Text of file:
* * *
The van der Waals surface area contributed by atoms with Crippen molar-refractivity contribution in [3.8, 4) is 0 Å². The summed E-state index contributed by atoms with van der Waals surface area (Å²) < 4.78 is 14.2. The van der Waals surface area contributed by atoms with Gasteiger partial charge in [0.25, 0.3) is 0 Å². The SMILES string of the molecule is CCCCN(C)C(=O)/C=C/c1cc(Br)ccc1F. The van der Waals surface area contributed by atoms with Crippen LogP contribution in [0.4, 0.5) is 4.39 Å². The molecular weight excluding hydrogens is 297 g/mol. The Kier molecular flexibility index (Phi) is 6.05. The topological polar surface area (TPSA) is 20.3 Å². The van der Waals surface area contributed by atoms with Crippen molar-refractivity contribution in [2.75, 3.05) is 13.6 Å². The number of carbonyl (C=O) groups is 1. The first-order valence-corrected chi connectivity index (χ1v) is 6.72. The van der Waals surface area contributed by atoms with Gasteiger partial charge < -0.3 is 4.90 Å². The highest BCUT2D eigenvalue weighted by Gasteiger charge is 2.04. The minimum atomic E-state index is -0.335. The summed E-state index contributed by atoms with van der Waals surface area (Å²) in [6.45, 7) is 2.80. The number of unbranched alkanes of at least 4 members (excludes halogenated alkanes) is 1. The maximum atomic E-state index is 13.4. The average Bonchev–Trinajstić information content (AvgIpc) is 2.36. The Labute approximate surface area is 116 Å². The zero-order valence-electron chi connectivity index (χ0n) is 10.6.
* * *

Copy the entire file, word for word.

The van der Waals surface area contributed by atoms with Crippen molar-refractivity contribution in [3.8, 4) is 0 Å². The summed E-state index contributed by atoms with van der Waals surface area (Å²) < 4.78 is 14.2. The van der Waals surface area contributed by atoms with Gasteiger partial charge in [0.25, 0.3) is 0 Å². The SMILES string of the molecule is CCCCN(C)C(=O)/C=C/c1cc(Br)ccc1F. The van der Waals surface area contributed by atoms with Crippen LogP contribution in [0.4, 0.5) is 4.39 Å². The molecular weight excluding hydrogens is 297 g/mol. The Kier molecular flexibility index (Phi) is 6.05. The topological polar surface area (TPSA) is 20.3 Å². The van der Waals surface area contributed by atoms with Crippen molar-refractivity contribution in [2.75, 3.05) is 13.6 Å². The number of carbonyl (C=O) groups is 1. The first-order valence-corrected chi connectivity index (χ1v) is 6.72. The van der Waals surface area contributed by atoms with Gasteiger partial charge < -0.3 is 4.90 Å². The highest BCUT2D eigenvalue weighted by Gasteiger charge is 2.04. The minimum atomic E-state index is -0.335. The summed E-state index contributed by atoms with van der Waals surface area (Å²) in [6.45, 7) is 2.80. The number of unbranched alkanes of at least 4 members (excludes halogenated alkanes) is 1. The maximum atomic E-state index is 13.4. The average Bonchev–Trinajstić information content (AvgIpc) is 2.36. The Labute approximate surface area is 116 Å². The zero-order valence-electron chi connectivity index (χ0n) is 10.6.